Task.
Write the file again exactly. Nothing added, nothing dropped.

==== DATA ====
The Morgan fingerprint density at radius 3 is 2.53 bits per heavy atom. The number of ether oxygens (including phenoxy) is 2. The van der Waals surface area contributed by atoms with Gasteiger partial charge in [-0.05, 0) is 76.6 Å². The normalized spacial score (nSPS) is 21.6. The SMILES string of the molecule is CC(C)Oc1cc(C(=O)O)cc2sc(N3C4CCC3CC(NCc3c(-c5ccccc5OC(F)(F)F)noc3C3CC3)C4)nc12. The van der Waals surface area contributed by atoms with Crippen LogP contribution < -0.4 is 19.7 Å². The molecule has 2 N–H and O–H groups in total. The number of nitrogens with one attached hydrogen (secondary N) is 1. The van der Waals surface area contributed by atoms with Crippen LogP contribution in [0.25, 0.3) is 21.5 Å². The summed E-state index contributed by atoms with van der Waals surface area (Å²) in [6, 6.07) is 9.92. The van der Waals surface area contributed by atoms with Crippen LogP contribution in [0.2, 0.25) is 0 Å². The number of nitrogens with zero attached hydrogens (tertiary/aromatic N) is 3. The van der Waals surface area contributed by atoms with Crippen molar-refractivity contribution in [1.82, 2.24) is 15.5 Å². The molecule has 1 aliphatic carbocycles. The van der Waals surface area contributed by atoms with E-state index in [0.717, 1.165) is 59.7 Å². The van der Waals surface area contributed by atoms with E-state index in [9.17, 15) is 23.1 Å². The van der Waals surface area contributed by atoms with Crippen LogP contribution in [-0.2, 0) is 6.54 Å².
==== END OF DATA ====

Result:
The Morgan fingerprint density at radius 3 is 2.53 bits per heavy atom. The number of ether oxygens (including phenoxy) is 2. The van der Waals surface area contributed by atoms with Gasteiger partial charge in [-0.05, 0) is 76.6 Å². The normalized spacial score (nSPS) is 21.6. The SMILES string of the molecule is CC(C)Oc1cc(C(=O)O)cc2sc(N3C4CCC3CC(NCc3c(-c5ccccc5OC(F)(F)F)noc3C3CC3)C4)nc12. The van der Waals surface area contributed by atoms with Crippen LogP contribution < -0.4 is 19.7 Å². The molecule has 2 N–H and O–H groups in total. The number of nitrogens with one attached hydrogen (secondary N) is 1. The van der Waals surface area contributed by atoms with Crippen LogP contribution in [0.25, 0.3) is 21.5 Å². The summed E-state index contributed by atoms with van der Waals surface area (Å²) in [6, 6.07) is 9.92. The van der Waals surface area contributed by atoms with Crippen LogP contribution in [0.2, 0.25) is 0 Å². The number of nitrogens with zero attached hydrogens (tertiary/aromatic N) is 3. The van der Waals surface area contributed by atoms with Crippen molar-refractivity contribution in [1.82, 2.24) is 15.5 Å². The molecule has 1 aliphatic carbocycles. The van der Waals surface area contributed by atoms with E-state index in [0.717, 1.165) is 59.7 Å². The van der Waals surface area contributed by atoms with E-state index in [9.17, 15) is 23.1 Å². The van der Waals surface area contributed by atoms with Crippen LogP contribution in [-0.2, 0) is 6.54 Å².